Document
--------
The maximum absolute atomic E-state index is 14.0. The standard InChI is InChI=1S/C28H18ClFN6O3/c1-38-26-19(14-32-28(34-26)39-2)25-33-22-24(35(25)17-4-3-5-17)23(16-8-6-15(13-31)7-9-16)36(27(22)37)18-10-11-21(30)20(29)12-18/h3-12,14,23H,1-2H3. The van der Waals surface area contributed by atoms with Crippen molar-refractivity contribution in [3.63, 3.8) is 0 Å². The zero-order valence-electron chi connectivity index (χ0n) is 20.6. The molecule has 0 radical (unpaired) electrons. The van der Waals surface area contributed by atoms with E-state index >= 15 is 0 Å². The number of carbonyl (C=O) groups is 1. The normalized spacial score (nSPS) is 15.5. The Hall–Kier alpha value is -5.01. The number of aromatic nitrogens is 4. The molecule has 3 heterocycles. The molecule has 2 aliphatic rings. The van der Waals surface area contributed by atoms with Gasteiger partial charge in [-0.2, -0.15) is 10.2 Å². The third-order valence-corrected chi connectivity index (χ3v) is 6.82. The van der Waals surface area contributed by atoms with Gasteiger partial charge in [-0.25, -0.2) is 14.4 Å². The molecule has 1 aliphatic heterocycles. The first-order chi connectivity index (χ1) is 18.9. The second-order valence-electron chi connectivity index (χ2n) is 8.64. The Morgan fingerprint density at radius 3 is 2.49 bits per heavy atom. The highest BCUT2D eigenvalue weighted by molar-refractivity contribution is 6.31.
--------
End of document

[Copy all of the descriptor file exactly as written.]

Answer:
The maximum absolute atomic E-state index is 14.0. The standard InChI is InChI=1S/C28H18ClFN6O3/c1-38-26-19(14-32-28(34-26)39-2)25-33-22-24(35(25)17-4-3-5-17)23(16-8-6-15(13-31)7-9-16)36(27(22)37)18-10-11-21(30)20(29)12-18/h3-12,14,23H,1-2H3. The van der Waals surface area contributed by atoms with Crippen molar-refractivity contribution in [3.63, 3.8) is 0 Å². The zero-order valence-electron chi connectivity index (χ0n) is 20.6. The molecule has 0 radical (unpaired) electrons. The van der Waals surface area contributed by atoms with E-state index >= 15 is 0 Å². The number of carbonyl (C=O) groups is 1. The normalized spacial score (nSPS) is 15.5. The Hall–Kier alpha value is -5.01. The number of aromatic nitrogens is 4. The molecule has 3 heterocycles. The molecule has 2 aliphatic rings. The van der Waals surface area contributed by atoms with Gasteiger partial charge in [-0.2, -0.15) is 10.2 Å². The third-order valence-corrected chi connectivity index (χ3v) is 6.82. The van der Waals surface area contributed by atoms with Gasteiger partial charge in [-0.25, -0.2) is 14.4 Å². The molecule has 1 aliphatic heterocycles. The first-order chi connectivity index (χ1) is 18.9. The second-order valence-electron chi connectivity index (χ2n) is 8.64. The Morgan fingerprint density at radius 3 is 2.49 bits per heavy atom. The highest BCUT2D eigenvalue weighted by molar-refractivity contribution is 6.31.